her sister, who liked being very exact, had argued that they couldn't,
because there were only two of them, and Alice had been reduced at last
to say, ‘Well, you can be one of them then, and I'll be all the rest.'
And once she had really frightened her old nurse by shouting suddenly in
her ear, ‘Nurse! Do let's pretend that I'm a hungry hyaena, and you're a

But this is taking us away from Alice's speech to the kitten. ‘Let's
pretend that you're the Red Queen, Kitty! Do you know, I think if you
sat up and folded your arms, you'd look exactly like her. Now do try,
there's a dear!' And Alice got the Red Queen off the table, and set it
up before the kitten as a model for it to imitate: however, the thing
didn't succeed, principally, Alice said, because the kitten wouldn't
fold its arms properly. So, to punish it, she held it up to the
Looking-glass, that it might see how sulky it was-‘and if you're not
good directly,' she added, ‘I'll put you through into Looking-glass
House. How would you like that?'

‘Now, if you'll only attend, Kitty, and not talk so much, I'll tell you
all my ideas about Looking-glass House. First, there's the room you can
see through the glass-that's just the same as our drawing room, only
the things go the other way. I can see all of it when I get upon a
chair-all but the bit behind the fireplace. Oh! I do so wish I could
see that bit! I want so much to know whether they've a fire in the
winter: you never can tell, you know, unless our fire smokes, and then
smoke comes up in that room too-but that may be only pretence, just to
make it look as if they had a fire. Well then, the books are something
like our books, only the words go the wrong way; I know that, because
I've held up one of our books to the glass, and then they hold up one in
the other room.

‘How would you like to live in Looking-glass House, Kitty? I wonder if
they'd give you milk in there? Perhaps Looking-glass milk isn't good
to drink-But oh, Kitty! now we come to the passage. You can just see a
little peep of the passage in Looking-glass House, if you leave the door
of our drawing-room wide open: and it's very like our passage as far
as you can see, only you know it may be quite different on beyond.
Oh, Kitty! how nice it would be if we could only get through into
Looking-glass House! I'm sure it's got, oh! such beautiful things in it!
Let's pretend there's a way of getting through into it, somehow, Kitty.
Let's pretend the glass has got all soft like gauze, so that we can get
through. Why, it's turning into a sort of mist now, I declare! It'll be
easy enough to get through-' She was up on the chimney-piece while she
said this, though she hardly knew how she had got there. And certainly
the glass was beginning to melt away, just like a bright silvery mist.

In another moment Alice was through the glass, and had jumped lightly
down into the Looking-glass room. The very first thing she did was
to look whether there was a fire in the fireplace, and she was quite
pleased to find that there was a real one, blazing away as brightly as
the one she had left behind. ‘So I shall be as warm here as I was in the
old room,' thought Alice: ‘warmer, in fact, because there'll be no one
here to scold me away from the fire. Oh, what fun it'll be, when they
see me through the glass in here, and can't get at me!'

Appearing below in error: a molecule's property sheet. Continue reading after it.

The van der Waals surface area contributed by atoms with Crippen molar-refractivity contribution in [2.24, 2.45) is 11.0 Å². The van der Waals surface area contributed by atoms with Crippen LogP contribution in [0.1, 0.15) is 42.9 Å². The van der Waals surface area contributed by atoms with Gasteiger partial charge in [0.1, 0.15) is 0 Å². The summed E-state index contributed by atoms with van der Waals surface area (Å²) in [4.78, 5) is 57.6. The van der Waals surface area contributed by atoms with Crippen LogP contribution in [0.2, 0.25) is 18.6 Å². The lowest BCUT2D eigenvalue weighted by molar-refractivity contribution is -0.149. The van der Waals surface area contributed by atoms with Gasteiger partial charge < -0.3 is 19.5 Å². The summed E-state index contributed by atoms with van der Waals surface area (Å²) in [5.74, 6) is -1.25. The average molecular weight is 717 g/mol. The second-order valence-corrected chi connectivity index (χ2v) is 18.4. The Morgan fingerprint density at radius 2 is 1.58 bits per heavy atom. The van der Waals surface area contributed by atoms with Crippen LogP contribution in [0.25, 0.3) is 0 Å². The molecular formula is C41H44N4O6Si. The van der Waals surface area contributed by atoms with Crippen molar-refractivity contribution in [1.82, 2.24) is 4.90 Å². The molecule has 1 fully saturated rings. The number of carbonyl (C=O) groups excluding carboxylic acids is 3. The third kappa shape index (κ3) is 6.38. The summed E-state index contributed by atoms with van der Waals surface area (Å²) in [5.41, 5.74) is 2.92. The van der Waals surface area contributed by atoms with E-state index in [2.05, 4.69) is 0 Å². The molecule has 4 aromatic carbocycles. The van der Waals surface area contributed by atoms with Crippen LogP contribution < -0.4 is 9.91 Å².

Then she began looking about, and noticed that what could be seen from
the old room was quite common and uninteresting, but that all the rest
was as different as possible. For instance, the pictures on the
wall next the fire seemed to be all alive, and the very clock on
the chimney-piece (you know you can only see the back of it in the
Looking-glass) had got the face of a little old man, and grinned at her.

‘They don't keep this room so tidy as the other,' Alice thought to
herself, as she noticed several of the chessmen down in the hearth among
the cinders: but in another moment, with a little ‘Oh!' of surprise, she
was down on her hands and knees watching them. The chessmen were walking
about, two and two!

‘Here are the Red King and the Red Queen,' Alice said (in a whisper, for
fear of frightening them), ‘and there are the White King and the White
Queen sitting on the edge of the shovel-and here are two castles
walking arm in arm-I don't think they can hear me,' she went on, as she
put her head closer down, ‘and I'm nearly sure they can't see me. I feel
somehow as if I were invisible'

Here something began squeaking on the table behind Alice, and made her
turn her head just in time to see one of the White Pawns roll over and
begin kicking: she watched it with great curiosity to see what would
happen next.

‘It is the voice of my child!' the White Queen cried out as she rushed
past the King, so violently that she knocked him over among the cinders.
‘My precious Lily! My imperial kitten!' and she began scrambling wildly
up the side of the fender.

‘Imperial fiddlestick!' said the King, rubbing his nose, which had been
hurt by the fall. He had a right to be a little annoyed with the Queen,
for he was covered with ashes from head to foot.

Alice was very anxious to be of use, and, as the poor little Lily was
nearly screaming herself into a fit, she hastily picked up the Queen and
set her on the table by the side of her noisy little daughter.

The Queen gasped, and sat down: the rapid journey through the air had
quite taken away her breath and for a minute or two she could do nothing
but hug the little Lily in silence. As soon as she had recovered her
breath a little, she called out to the White King, who was sitting
sulkily among the ashes, ‘Mind the volcano!'